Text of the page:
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Spices Seen as Potential Pesticides
9/3/2009
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Evidence review affirms serious potential for herb/spice extracts and plant essential oils to help control farm and home pests
by Craig Weatherby


The ad shown at left, from the June 30, 1947 issue of Time magazine, became an anachronistic artifact after publication of Rachel Carson's Silent Spring, which documented the eco- and human health dangers of DDT.

While DDT has been banned in the U.S. and most developed countries, it remains a critical ally against malaria in many afflicted countries, where public health experts defend limited household use as the lesser of two evils.

But few believe that it's wise to use potently toxic synthetic pesticides unless they're proven essential to save lives or feed hungry people... especially when effective alternatives are available.

(This, among other reasons, is why we favor organically grown fare over conventional crops.)

Fortunately, new evidence review indicates that extracts from common kitchen seasonings
and plant essences used in aromatherapycould become a serious alternative ally against insect pests.

Plant extracts as safer preservatives and pesticides
It’s well-proven that extracts of herbs like rosemary, oregano, and clove possess potent antibacterial powers against meat-spoilage and food-poisoning bacteria (Fu Y et al. 2007; López P et al. 2007; Burt S. 2004).

And in two presentations at the recent American Chemical Society National Meeting, scientists from Canada reported that their evidence review supports the practicality
within limitsof using herb and spice extracts as safe, eco-friendly alternatives to conventional petrochemical pesticides (Isman MB 2009).

“We are exploring the potential use of natural pesticides based on plant essential oils
commonly used in foods and beverages as flavorings,” said study presenter Murray Isman, Ph.D., of the University of British Columbia (Sampson MT 2009).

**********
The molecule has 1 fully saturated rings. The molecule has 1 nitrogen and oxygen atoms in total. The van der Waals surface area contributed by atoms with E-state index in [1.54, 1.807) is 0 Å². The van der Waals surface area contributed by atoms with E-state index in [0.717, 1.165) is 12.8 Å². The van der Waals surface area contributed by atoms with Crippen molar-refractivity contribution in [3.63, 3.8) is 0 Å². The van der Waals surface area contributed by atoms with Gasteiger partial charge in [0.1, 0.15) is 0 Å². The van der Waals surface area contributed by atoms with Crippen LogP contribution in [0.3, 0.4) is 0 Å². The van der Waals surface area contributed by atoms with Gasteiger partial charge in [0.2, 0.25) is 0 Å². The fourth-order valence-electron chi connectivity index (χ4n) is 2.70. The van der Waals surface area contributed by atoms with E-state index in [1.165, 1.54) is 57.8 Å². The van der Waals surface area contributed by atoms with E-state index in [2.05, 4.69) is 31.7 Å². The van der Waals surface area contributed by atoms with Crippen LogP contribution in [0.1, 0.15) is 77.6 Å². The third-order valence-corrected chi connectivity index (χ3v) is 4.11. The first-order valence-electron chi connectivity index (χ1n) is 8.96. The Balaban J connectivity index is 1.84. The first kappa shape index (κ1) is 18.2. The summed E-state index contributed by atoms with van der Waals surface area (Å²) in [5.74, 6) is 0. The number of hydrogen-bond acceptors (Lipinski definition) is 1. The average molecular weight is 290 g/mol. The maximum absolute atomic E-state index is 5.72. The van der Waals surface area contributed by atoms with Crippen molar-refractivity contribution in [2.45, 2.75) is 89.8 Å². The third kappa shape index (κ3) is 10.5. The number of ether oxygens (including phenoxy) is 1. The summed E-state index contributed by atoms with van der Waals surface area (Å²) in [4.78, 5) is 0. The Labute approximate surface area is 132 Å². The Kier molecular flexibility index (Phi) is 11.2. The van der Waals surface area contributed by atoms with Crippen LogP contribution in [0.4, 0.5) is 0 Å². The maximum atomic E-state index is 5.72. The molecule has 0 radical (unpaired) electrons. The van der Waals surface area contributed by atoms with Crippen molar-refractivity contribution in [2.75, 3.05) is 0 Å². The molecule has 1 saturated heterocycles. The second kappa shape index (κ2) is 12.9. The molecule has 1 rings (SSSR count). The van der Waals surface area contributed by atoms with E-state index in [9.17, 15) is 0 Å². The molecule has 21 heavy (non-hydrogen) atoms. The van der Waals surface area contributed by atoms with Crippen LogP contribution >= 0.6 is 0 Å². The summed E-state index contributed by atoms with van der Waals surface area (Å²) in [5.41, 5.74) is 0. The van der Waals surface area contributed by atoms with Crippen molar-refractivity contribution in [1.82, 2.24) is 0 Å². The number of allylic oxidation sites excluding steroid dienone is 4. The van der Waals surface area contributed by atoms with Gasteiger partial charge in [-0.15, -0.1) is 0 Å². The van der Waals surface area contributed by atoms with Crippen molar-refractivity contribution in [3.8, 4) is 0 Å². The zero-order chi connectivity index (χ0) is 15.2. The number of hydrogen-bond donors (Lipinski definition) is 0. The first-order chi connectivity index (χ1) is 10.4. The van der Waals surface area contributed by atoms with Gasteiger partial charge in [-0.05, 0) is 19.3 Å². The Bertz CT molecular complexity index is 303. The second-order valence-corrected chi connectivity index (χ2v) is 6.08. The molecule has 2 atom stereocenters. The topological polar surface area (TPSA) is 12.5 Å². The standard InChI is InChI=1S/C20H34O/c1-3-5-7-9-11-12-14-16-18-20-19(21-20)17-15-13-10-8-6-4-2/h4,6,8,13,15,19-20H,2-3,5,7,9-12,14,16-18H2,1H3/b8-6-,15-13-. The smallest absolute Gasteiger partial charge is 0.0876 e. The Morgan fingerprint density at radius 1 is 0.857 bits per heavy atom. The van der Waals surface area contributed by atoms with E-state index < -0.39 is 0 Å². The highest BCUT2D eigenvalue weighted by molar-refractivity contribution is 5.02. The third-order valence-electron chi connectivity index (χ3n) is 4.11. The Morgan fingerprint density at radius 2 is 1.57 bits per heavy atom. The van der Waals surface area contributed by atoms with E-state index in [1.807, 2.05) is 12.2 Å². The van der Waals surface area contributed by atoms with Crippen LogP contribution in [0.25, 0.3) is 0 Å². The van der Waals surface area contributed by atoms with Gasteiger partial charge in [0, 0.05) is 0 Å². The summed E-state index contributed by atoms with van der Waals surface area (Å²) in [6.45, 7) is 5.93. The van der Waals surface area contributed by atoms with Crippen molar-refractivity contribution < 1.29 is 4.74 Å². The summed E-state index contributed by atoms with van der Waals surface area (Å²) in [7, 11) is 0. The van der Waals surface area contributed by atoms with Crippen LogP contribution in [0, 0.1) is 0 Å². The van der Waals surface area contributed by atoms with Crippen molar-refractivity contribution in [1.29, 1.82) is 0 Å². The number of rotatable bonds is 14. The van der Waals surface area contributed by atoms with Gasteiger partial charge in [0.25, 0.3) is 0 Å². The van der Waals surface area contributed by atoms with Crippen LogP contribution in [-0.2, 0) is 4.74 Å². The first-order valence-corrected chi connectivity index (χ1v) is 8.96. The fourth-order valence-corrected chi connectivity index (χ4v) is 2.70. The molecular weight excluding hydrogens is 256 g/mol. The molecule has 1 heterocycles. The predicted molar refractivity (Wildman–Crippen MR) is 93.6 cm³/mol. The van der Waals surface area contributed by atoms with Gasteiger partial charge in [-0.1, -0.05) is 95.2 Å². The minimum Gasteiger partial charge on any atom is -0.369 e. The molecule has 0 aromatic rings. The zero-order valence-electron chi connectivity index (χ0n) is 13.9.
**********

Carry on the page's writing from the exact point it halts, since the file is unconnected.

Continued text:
(Rather than fats, the constituents of the misnamed extracts called “essential oils” are pungent, non-oily compounds such as ketones and aldehydes.)

The new pesticides blend tiny amounts of two to four different spice extracts, diluted in water. Some kill insects outright, while others repel them.

Over the past decade, Isman and his colleagues have tested many plant essential oils and found that they attack a broad range of agricultural pests.

Some spiced-based commercial products now being used by farmers have already shown success in protecting organic strawberry, s

pinach, and tomato crops against aphids and mites.

“These products expand the limited arsenal of organic growers to combat pests,” explains Isman. “They’re still only a small piece of the insecticide market, but they’re growing and gaining momentum” (Sampson MT 2009).

The natural advantages
Unlike conventional pesticides, these are derived from foods already approved as safe, and are readily available.

And pests are less likely to evolve resistance to these natural toxins, thanks to the presence of diverse chemicals in each extract, versus the single molecule found in most synthetic pesticides.

In fact, plants produce these chemicals to protect themselves against insects, fungi, and bacteria.

They’re also safer for farm workers, who are at high risk for pesticide exposure and injury.

The natural disadvantages
Since essential oils tend to evaporate quickly and degrade rapidly in sunlight, farmers need to apply the spice-based pesticides to crops more frequently than conventional pesticides. Some last only a few hours, compared to days or even months for conventional pesticides.

The greatest promise is seen for first-world organic farms, and for farms in poor countries where regulatory burdens are lower.


Natural pesticides can be toxic. For example, rotenone is an approved plant-derived pesticide used on many organic farms, although it kills fish readily and can make people who ingest it sick.